June meets Chit’s eyes, and they freeze, sharing one moment of mutual consternation.
Chit moves first. He just opens his mouth to say, awkwardly, “It’s alright.”
June rolls her eyes. She’s not sure what this is, but “alright” is pretty clearly not it. Kuzon grips his half-eaten pastry a little harder, like he’s somehow not comforted by that statement.
Chit tries again: “You’ve been torn between two different lives. It’s okay to be sad.”
“I’m not,” Kuzon retorts. He’s trying for waspish, though the ongoing sniffles ruin the effect. “You’re both being really nice, and I’m not sad. I don’t know what I am.”
There’s presumably years of warped, tragic history behind that statement and this entire breakdown. June doesn’t know about it. She doesn’t get it.
Maybe she doesn’t need to.
“You’re awesome,” she says firmly. “That’s what you are.”
A chuckle escapes among the sobs, and she chuckles too and drapes one arm around his shoulders and pulls him in.
“And emotions are the worst,” she adds. “Hope I never have one.”
“I’m being weird,” he mumbles into her shirt.
“Bold you to say that, like you’re not always weird.”
He chuckles again, a series of funny wet noises, while June smirks, ruffles his hair as much as his gel will let her, and helps herself to another cake. Chit Sang just sips his tea and watches them both, a soft, contemplative look on his face.
“Hey, so I need firebending help.”
June drops her sake glass with a clank and looks at Kuzon as he joins her for dinner. “Hate to break it to you, but I’m the wrong person for that.”
“I’m not sure about that.” He pulls out a piece of paper covered with his unfairly neat characters. “Master Chit and I made a list of advanced skills I could work on, to add to my repertoire. I’m not sure what’s most useful, from a combat perspective.”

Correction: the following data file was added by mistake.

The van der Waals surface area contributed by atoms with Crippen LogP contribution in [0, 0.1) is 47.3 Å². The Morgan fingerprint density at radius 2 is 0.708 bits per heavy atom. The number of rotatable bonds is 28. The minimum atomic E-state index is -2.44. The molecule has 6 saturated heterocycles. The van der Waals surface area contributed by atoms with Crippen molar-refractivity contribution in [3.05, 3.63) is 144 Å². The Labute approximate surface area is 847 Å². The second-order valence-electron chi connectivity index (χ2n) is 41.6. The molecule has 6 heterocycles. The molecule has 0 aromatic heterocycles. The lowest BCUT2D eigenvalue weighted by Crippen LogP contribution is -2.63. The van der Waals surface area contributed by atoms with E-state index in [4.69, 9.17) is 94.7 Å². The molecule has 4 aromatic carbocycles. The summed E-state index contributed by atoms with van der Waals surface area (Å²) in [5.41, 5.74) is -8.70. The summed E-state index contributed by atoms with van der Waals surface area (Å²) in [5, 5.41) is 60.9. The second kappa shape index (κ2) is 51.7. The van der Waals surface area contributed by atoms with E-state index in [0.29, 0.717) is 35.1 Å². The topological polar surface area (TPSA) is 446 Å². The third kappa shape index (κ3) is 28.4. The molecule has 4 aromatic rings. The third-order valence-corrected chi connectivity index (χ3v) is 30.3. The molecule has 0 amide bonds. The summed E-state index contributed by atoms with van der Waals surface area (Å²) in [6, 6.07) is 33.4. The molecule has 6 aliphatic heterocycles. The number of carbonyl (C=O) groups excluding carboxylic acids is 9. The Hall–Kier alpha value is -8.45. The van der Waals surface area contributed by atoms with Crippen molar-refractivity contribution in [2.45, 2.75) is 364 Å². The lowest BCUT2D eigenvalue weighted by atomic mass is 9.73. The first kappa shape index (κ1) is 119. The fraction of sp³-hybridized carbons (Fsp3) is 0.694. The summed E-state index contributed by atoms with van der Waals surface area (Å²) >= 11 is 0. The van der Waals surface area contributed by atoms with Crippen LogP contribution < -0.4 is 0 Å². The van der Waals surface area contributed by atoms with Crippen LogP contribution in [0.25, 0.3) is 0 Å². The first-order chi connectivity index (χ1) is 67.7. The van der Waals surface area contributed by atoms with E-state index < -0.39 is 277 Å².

Naturally, June ignores the twenty valid options, honing right in on the one word that’s been crossed out up top. “Why don’t you try lightning? Sounds epic to me.”
Kuzon frowns. “That’s one of the most difficult techniques in any element, ever. Only the Fire Lord and his brother can do it.”
June snorts. “If Ozai can do it, anyone can.”
He frowns harder.
“Fine.” She sighs and looks through the list more carefully, reading the names of all the moves and their descriptions. “Charged attacks would be useful. Fire walls are also a solid option, firebenders never have any idea how to defend themsel-“ She falls off mid-word. “You could make a fire whip?”
“What? Oh, yeah, they’re decent for larger battlefields and you don’t have to keep making new fire, and Master Chit says I’d have an advantage sustaining the threads since you’re teaching me about real whips…”
He trails off. June doesn’t notice, lost somewhere very far away.
“Huh?” She inhales sharply, rapidly blinking. “Wait, something’s in my eye.”
He’s still frowning, a little differently now.
“Should I...not learn this?” he says, tentative though he’s not calling her bluff. “There are a lot of other techniques-“
“Please learn it,” June cuts in. His eye widens at her voice- harder than he’s ever heard it. “Be the best fire whipper the world’s ever seen.”
“Well, it’s hard to be the best…” He tilts his head, catching something in her expression. “But I’ll do my best. I promise.”
And his best, she can safely assume, will be pretty damn exceptional.
June shoots the rest of her sake. “Thanks.”
“Is this a strategy thing or…”
She wipes her mouth. “No. And you shouldn’t actually dump time into this if you’ve got better uses, but...it’d make me way too happy.”
(Infuriatingly vague, she knows. But she knows he won’t pry.)
He just shoots his own cup of tea, mirroring her and regretting it as he scalds his tongue. “You got it.”